– by Gry Hasselbalch
The drones are arriving. Not only as military devices. But as a new business model, a different way of conducting journalism and a new research tool. The tiny device will fly high above and with images add a new perspective that reveals a world of detail that would not have been possible from a ground perspective. According to the media and journalism scholar Kathleen Bartzen Culver presenting at this weeks panel “Drones at the margins” at the annual CPDP 2015 conference it is estimated that the US will have between 20.000 – 30.000 drones by 2020 and that drones will be a 90 billion dollar industry in the future. Evidently so called ‘drone laws’ and policies are emerging aimed at framing the conduct of people and institutions with the devices. Continue reading “Next: “The Selfie Drone” – which laws apply?”
AWARENESS RAISING: Lovisa Inserra from our Global Privacy as Innovation Network has made some great interviews for the network at the Internet Days in Sweden November 2014. Here’s one of my favourites with Annie Machon: http://vimeo.com/112891036 We want to continue talking with experts, advocates, academics, activists etc. about privacy and innovation in the digital age. Keep an eye for future interviews by Lovisa on the networks site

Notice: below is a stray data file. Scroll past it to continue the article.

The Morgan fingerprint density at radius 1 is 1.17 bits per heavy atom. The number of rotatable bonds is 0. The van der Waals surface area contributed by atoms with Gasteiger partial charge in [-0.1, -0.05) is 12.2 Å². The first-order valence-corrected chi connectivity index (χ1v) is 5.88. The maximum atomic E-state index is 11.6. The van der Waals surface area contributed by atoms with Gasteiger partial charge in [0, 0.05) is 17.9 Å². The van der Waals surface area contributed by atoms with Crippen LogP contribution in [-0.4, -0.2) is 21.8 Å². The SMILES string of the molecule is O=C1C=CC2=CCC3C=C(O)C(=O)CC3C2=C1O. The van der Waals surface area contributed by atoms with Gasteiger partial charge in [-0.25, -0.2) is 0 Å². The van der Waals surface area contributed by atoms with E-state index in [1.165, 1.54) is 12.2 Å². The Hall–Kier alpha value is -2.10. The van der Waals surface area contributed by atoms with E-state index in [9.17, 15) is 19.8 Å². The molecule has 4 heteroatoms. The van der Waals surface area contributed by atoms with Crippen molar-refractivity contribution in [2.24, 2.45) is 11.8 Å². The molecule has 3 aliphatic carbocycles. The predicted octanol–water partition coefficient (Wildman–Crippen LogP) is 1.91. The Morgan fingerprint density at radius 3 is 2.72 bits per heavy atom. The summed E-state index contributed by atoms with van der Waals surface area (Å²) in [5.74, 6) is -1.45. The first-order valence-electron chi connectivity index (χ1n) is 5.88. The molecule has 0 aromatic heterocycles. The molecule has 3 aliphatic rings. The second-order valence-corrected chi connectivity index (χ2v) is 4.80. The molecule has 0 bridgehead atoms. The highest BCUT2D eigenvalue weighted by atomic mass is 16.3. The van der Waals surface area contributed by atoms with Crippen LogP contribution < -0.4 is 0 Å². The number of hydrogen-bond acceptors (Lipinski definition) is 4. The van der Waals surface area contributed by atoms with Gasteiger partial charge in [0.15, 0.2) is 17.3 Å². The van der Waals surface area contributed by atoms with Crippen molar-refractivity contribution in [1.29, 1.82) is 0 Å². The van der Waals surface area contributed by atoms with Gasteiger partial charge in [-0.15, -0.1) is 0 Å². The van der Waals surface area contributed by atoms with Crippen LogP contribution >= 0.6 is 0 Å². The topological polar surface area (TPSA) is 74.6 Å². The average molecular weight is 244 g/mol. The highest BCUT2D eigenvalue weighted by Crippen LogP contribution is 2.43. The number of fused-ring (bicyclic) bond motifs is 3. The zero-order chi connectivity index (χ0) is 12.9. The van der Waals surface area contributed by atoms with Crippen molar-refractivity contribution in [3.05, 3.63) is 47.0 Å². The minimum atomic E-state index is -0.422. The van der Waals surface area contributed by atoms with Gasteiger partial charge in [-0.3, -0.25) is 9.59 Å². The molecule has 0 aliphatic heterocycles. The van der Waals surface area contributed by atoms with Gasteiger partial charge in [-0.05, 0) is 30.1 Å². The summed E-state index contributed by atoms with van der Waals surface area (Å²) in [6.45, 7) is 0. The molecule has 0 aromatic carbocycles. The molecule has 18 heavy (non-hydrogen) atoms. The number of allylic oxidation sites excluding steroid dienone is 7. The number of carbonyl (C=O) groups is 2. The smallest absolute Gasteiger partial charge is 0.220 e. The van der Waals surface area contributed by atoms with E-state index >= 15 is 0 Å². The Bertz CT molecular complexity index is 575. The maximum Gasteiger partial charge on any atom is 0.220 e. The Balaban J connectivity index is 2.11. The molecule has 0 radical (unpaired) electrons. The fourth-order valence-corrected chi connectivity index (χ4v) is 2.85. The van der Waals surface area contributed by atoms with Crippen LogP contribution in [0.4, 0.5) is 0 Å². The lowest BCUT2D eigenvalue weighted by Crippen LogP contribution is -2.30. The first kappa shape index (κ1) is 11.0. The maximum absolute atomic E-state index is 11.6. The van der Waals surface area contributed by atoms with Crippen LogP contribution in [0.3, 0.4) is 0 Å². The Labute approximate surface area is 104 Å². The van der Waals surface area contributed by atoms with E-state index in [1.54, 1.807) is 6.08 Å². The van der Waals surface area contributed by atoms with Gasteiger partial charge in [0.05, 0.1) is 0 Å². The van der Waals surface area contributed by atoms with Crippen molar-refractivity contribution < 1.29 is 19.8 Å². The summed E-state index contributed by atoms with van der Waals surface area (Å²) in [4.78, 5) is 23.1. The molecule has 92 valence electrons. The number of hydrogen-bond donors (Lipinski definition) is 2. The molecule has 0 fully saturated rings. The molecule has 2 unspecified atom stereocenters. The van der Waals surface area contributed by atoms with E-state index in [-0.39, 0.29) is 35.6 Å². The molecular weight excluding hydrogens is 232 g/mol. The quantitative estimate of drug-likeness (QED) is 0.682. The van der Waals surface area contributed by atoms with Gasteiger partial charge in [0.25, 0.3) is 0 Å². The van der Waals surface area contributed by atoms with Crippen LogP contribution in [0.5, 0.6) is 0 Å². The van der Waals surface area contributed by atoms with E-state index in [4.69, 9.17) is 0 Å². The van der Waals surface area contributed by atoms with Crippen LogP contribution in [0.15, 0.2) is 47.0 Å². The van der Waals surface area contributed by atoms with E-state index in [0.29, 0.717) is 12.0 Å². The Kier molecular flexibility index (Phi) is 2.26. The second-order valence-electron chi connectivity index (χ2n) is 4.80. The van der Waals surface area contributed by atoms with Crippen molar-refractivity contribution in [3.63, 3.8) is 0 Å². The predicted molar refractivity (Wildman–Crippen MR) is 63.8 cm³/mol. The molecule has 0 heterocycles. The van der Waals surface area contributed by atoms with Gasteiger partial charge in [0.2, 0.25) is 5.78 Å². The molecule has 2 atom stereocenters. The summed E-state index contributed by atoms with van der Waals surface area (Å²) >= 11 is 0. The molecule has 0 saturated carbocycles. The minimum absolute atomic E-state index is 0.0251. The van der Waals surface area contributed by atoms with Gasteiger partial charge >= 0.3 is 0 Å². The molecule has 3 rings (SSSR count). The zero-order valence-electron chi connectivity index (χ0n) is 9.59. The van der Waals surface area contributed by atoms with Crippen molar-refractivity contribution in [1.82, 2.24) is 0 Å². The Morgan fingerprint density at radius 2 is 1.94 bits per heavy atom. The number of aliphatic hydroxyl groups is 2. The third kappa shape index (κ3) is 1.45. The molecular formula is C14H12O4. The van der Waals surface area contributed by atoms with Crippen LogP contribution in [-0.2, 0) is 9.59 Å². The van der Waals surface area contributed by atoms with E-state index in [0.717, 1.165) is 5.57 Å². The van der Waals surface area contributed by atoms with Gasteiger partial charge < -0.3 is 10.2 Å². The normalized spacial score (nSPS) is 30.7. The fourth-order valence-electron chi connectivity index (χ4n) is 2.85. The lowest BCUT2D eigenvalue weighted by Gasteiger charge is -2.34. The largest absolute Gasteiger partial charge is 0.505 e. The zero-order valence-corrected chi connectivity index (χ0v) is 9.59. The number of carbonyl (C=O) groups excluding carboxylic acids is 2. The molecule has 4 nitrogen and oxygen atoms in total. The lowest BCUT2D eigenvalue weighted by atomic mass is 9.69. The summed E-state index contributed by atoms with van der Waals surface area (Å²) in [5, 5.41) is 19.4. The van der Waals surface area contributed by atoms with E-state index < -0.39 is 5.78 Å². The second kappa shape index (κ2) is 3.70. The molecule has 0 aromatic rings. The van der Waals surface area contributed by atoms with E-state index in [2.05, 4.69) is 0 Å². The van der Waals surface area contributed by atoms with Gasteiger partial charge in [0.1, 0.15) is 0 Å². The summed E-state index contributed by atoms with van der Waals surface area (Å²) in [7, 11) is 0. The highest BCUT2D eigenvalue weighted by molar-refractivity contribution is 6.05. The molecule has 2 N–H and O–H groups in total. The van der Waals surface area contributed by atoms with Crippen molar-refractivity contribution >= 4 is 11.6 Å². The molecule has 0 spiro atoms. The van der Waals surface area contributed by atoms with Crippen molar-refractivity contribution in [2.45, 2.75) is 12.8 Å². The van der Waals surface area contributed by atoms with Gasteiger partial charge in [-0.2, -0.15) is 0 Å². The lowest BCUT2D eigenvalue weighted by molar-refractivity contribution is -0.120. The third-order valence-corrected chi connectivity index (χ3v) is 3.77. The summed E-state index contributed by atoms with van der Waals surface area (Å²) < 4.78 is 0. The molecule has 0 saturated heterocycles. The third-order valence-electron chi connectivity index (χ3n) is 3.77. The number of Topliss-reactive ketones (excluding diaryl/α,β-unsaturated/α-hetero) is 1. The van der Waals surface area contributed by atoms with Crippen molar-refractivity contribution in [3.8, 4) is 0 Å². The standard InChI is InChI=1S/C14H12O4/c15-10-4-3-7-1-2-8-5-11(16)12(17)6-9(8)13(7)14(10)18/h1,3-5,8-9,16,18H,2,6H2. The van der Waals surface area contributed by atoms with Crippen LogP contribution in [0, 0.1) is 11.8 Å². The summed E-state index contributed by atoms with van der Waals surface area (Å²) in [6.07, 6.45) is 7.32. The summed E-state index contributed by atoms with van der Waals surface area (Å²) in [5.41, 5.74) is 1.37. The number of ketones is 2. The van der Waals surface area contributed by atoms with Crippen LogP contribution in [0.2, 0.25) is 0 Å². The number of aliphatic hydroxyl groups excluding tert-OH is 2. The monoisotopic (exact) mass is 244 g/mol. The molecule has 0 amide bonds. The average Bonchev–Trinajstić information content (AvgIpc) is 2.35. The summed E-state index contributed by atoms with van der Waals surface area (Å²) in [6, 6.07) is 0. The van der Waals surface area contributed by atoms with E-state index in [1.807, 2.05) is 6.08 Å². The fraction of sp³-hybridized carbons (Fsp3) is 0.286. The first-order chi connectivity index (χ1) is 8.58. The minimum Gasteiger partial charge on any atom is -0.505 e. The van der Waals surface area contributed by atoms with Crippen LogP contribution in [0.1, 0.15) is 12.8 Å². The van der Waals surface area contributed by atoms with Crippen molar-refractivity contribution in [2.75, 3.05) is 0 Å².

PUBLICATIONS: I’m currently researching privacy as innovation in Italy. Any suggestions as to who to talk to? Contact me with details
BLOG: Words are powerful. Used to justify specific ways of looking at the world and the nature of things, they have real consequences. I am currently looking at the societal conversation about privacy and the way in which these conversations inhibit us to think innovatively about society at large. Here’s another clash of discourses that impede us in our conversations about privacy: The conversation about “data ownership” in the digital age.
TALKS & EVENTS: Key experts from an interdiciplinary field met in Copenhagen in November 2014 to discuss privacy as innovation.
AWARENESS RAISING: “Henrik Kramshøj is a Whitehat-hacker with his own company, Gry Hasselbalch is active in Privacy and has previously worked for the Danish Media Council for Children and Young People and Alexander Mills is a High School student with a particular interest in safety in cyberspace. I november Aflyttets host Anders Kjærulff invited them to talk about safety and privacy in two programmes…”. The Danish radio programme Aflyttet “Surveilled” brought these two programmes to guide and provide listeners with tools to safeguard their privacy in 2014. Listen to them here (in Danish).
Last week I chaired the Privacy as Innovation II workshop at the Internet Governance Forum in Istanbul (the Privacy and Innovation I workshop we held at IGF 2013, Bali).
– by Gry Hasselbalch, September 2014
The Global Privacy as Innovation Network views privacy as an opportunity and an economic and social investment. That is; we see privacy as innovation.
The network exchanges knowledge, ideas and information about new emerging services, networks and guidelines on privacy innovation that are being created worldwide right now.
The network was established at the Privacy as Innovation II session at the 9th Internet Governance Forum September 2014. We are not funded, but organized and developed by voluntary work by individuals.